3. Results

      The study sample comprised 5134 patients. Table 1 presents the baseline characteristics for the entire study sample. The average age was 36.1 ± 10.76 and approximately one-half of the patients (52.5%) were between the ages of 25 and 39. Approximately 72% of the patients had health insurance coverage through an HMO. While almost 36% of the patients received buprenorphine/naloxone prescriptions from one prescriber only, approximately 20% received such prescriptions from more than four prescribers during the two-year study period. More than 60% of patients received prescriptions from prescribers whose panel size for buprenorphine/naloxone prescriptions was between 51 and 199 patients, with remaining patients divided between prescribers with relatively low (fewer than 50 patients) and high-volume panels (200 or more patients). A little more than one-third of the patients received treatment from prescribers who were trained in psychiatry and approximately 7% received treatment by prescribers who were certified in addiction medicine.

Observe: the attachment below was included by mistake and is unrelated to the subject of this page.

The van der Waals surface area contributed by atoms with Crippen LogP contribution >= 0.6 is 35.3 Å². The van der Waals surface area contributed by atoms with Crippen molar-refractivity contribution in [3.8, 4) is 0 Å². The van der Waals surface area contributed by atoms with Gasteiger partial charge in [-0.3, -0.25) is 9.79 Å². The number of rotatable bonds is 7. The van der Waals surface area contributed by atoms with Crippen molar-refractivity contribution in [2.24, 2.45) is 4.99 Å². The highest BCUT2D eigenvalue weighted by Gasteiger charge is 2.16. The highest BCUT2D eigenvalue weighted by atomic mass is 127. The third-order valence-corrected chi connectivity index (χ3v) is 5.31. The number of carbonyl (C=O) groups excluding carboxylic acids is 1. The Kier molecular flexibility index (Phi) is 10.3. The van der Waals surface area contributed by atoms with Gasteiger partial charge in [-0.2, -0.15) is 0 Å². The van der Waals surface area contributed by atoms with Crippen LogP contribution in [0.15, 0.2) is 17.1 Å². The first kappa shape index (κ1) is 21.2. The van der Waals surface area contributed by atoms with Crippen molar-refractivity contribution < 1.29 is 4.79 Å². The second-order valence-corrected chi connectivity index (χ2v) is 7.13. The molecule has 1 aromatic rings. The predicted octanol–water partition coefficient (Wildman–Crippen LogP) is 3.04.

Table 1Characteristics of Massachusetts commercially insured individuals with buprenorphine/naloxone prescriptions and by treatment discontinuation
      Treatment discontinuation was defined as a gap of 60 consecutive days without a buprenorphine/naloxone prescription.
      pattern.
      TotalContinuedDiscontinued
      Number of patients513412833851
      Patient characteristics
       Patient age
      18–24696 (13.5)95 (7.4)601 (15.6)
      25–392693 (52.5)671 (52.3)2022 (52.5)
      40–541394 (27.2)409 (31.9)985 (25.6)
      55–64351 (6.8)108 (8.4)243 (6.3)
       Patient gender
      Male3130 (61.0)544 (57.6)1460 (62.1)
      Female2004 (39.0)739 (42.4)2391 (37.9)
       Patient insurance type
      HMO3707 (72.2)936 (73.1)2771 (72.0)
      PPO1295 (25.2)329 (25.6)966 (25.1)
      Other132 (2.6)17 (1.3)112 (2.9)
       Number of unique prescribers issuing buprenorphine/naloxone prescription
      1 prescriber1831 (35.7)360 (28.1)1471 (38.2)
      2–4 prescribers2251 (43.8)601 (46.8)1650 (42.8)
      More than 4 prescribers1052 (20.3)322 (25.1)730 (19.0)
      Prescriber characteristics
       Prescriber panel size
      Low (1–50 patients)946 (18.4)250 (19.5)696 (18.1)
      Medium (51–199 patients)3164 (61.6)843 (65.7)2321 (60.3)